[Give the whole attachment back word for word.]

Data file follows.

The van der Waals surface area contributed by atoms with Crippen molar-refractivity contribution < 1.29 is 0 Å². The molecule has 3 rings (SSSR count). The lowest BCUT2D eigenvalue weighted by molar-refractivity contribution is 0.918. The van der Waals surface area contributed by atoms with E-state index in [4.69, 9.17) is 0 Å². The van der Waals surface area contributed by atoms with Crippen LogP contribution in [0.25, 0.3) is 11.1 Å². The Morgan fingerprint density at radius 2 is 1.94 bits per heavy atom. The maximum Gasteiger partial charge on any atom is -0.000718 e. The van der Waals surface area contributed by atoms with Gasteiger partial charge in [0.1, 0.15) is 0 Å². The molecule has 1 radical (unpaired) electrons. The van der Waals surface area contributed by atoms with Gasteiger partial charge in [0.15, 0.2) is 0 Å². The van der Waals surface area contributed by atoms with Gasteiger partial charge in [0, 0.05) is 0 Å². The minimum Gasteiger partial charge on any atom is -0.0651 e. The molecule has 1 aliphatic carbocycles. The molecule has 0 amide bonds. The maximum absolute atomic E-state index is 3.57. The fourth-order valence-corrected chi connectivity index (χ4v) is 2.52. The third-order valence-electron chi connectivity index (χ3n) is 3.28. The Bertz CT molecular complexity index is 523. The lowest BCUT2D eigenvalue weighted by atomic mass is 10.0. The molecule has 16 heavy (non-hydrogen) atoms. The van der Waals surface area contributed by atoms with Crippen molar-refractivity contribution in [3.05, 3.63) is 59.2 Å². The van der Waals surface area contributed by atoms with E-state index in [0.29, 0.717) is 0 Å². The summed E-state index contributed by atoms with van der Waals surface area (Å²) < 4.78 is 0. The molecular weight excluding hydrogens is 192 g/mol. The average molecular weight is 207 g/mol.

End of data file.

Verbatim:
The van der Waals surface area contributed by atoms with Crippen molar-refractivity contribution < 1.29 is 0 Å². The molecule has 3 rings (SSSR count). The lowest BCUT2D eigenvalue weighted by molar-refractivity contribution is 0.918. The van der Waals surface area contributed by atoms with E-state index in [4.69, 9.17) is 0 Å². The van der Waals surface area contributed by atoms with Crippen LogP contribution in [0.25, 0.3) is 11.1 Å². The Morgan fingerprint density at radius 2 is 1.94 bits per heavy atom. The maximum Gasteiger partial charge on any atom is -0.000718 e. The van der Waals surface area contributed by atoms with Gasteiger partial charge in [0.1, 0.15) is 0 Å². The molecule has 1 radical (unpaired) electrons. The van der Waals surface area contributed by atoms with Gasteiger partial charge in [0.15, 0.2) is 0 Å². The van der Waals surface area contributed by atoms with Gasteiger partial charge in [0, 0.05) is 0 Å². The minimum Gasteiger partial charge on any atom is -0.0651 e. The molecule has 1 aliphatic carbocycles. The molecule has 0 amide bonds. The maximum absolute atomic E-state index is 3.57. The fourth-order valence-corrected chi connectivity index (χ4v) is 2.52. The third-order valence-electron chi connectivity index (χ3n) is 3.28. The Bertz CT molecular complexity index is 523. The lowest BCUT2D eigenvalue weighted by atomic mass is 10.0. The molecule has 16 heavy (non-hydrogen) atoms. The van der Waals surface area contributed by atoms with Crippen molar-refractivity contribution in [3.05, 3.63) is 59.2 Å². The van der Waals surface area contributed by atoms with E-state index in [0.29, 0.717) is 0 Å². The summed E-state index contributed by atoms with van der Waals surface area (Å²) < 4.78 is 0. The molecular weight excluding hydrogens is 192 g/mol. The average molecular weight is 207 g/mol.